The Cummington Press records and Harry Duncan papers now available for research [Part 2 of 2]
By Amy E. Elkins, former Manuscript Processing Graduate Assistant, Manuscripts, Archives, and Rare Books Library (MARBL)
In my previous post on Robert Lowell's Land of Unlikeness, I highlighted Lowell's time in prison for conscientious objection to WWII, and his collaboration with Harry Duncan at the Cummington Press during this period. The collection of Lowell's letters to Duncan includes correspondence about Gustav Wolf, the illustrator behind the Cummington Press edition's title page. Wolf, an accomplished artist and German refugee, and his wife Lola lived and worked at the Press with Duncan in the early 1940’s. During their stay, Wolf produced woodcut illustrations for the books, and his art had a particularly significant impact on Lowell's earliest conceptions of fine press book design.
In Land of Unlikeness, Lowell struggled to reconcile his Catholic faith with the complexities of war. Iconic images of faith are made grotesque and violent, depicting a world inhabited by the "apes of Lucifer" and "Christ the Drunkard," where "A stray dog's signpost is a crucifix." In the volume's introduction, poet Allen Tate describes the tension between poetry and religion as follows: " [T]he Christian symbolism is intellectualized and frequently given a savage satirical direction; it points to the disappearance of the Christian experience from the modern world, and stand, perhaps, for the poet's own effort to recover it." Lowell’s efforts were similarly recognized and lauded by Duncan.
The challenge of preparing an illustration for the book was assigned to Wolf. Writing to Lowell on August 3, 1943, Duncan explained, “There’s a possibility that the book will be designed and illustrated with a few woodcuts by Gustav Wolf, a German refugee at the Cummington hostel. He had a sound reputation for graphic work in Germany, and it’s my conviction that he can give more metaphysical power to a wood block than anyone else alive who’s work I’ve seen.” The metaphysical power of Lowell's poetry was to prove a good match for the skill and intensity of Wolf's craft. The thread of religious and political tension running through Wolf’s illustrations similarly ran through Lowell’s concerns about censorship. Early in the publishing process, Lowell withdrew a poem called the "Prayer for the Jews" because, as he explains, "everyone to whom I have showed it so far insists on misunderstanding as anti-Semitism!" (letter dated July 31, 1943). Lowell's wife, Jean Stafford, wrote to Duncan in an undated letter, thanking him for the woodcut sketches; having just been released from prison, Lowell chose the design he liked best. Stafford reflected,
The sketches are, perhaps, a little sacrilegious—a better word is blasphemous—but many of the poems are blasphemous in a sense and I’m afraid that he would not be given a Nihil Obstat if he asked for one.
Included in Lowell's files in the MARBL Cummington Press collection are the woodcut drafts done by Wolf that Safford sent back to Duncan. The drawings are done in ink, colored by watercolor, and vary in their depictions of a grotesque figure clutching a cross.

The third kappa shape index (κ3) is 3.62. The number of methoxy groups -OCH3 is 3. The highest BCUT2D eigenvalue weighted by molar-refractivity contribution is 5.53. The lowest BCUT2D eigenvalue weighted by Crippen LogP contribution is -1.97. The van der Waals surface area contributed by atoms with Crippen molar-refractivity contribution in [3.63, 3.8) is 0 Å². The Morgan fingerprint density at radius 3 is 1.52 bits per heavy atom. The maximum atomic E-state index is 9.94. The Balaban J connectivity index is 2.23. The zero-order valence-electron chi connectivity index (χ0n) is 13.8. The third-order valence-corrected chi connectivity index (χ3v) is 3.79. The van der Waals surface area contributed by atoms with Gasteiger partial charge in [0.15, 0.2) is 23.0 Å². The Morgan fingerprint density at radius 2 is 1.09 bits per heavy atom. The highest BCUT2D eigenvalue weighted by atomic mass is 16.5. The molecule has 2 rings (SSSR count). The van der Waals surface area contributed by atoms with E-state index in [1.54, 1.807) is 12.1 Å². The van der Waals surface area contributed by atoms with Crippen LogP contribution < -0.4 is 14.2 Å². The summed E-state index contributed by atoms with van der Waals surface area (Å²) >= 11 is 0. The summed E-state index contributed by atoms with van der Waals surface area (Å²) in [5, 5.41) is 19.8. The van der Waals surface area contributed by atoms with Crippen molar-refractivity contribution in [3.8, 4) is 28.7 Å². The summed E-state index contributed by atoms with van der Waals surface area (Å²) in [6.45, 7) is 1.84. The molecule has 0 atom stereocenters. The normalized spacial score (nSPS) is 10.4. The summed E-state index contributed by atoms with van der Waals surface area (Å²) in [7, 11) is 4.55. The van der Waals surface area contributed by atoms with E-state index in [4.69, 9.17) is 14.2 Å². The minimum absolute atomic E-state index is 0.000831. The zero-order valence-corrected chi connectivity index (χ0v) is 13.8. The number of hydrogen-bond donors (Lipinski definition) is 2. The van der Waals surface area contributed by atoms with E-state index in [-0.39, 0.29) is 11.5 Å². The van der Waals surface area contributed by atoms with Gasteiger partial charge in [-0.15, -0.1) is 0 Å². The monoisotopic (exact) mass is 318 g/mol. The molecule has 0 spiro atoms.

Above: Ink drawings by Gustav Wolf.
It is possible to further construct Wolf's process of design and selection through an additional mounted woodcut prints included in the collection. In these drafts, he tests colors and the positioning of two different monsters. The content of the woodcut and the poetry's religious themes are joined by the volume's epigraph. Lowell takes the book's epigraph from St Bernard: "inde anima dissimilis deo inde dissimilis est et sibi," or, "a likeness no longer like its original is like itself no more." Wolf leaves a space in his woodcut for the epigraph, joining the visual meaning of the image with the book's greater significance in a Catholic tradition.
Above: Mounted woodcut prints by Gustav Wolf.
As observed by Lowell's wife, the sacrilegious aspects of the poetry are merged with Wolf's illustration. Not only was the result satisfactory to Duncan, Lowell greatly admired the book's powerful aesthetic. The clear, black and type on the title page is set off against the pastel blue of the woodcut illustration, just as the visual impact of the grotesque monster is softened by the delicate coloring. Lowell's small, first book of poems is simply printed but set off by its high quality and precise aesthetic. In praise of Duncan and Wolf's work on Land of Unlikeness, Lowell writes in 1944, "I think you did a beautiful job on my book. The paper, type and woodcut are all splendid."
Title page of Robert Lowell's Land of Unlikeness, Cummington Press, 1944.
Lowell returned to Wolf's illustration as he worked on future poems. On June 11, 1944, he wrote to Duncan with a proposal for a new, formally experimental poem: "Would you be interested in a long (about 800 lines) satirical poem in blank verse? It is quite lucid and would be a wonderful foil for Mr. Wolf's wood-cuts." Wolf and his wife had by that time left Cummington, but it is evident that Duncan's presswork and Wolf's illustration made an impression on the poet. Because MARBL holds the letters, illustration drafts, and finished book, it is possible to see the aesthetic, political, and religious conversations taking place around the conception and printing of Land of Unlikeness.
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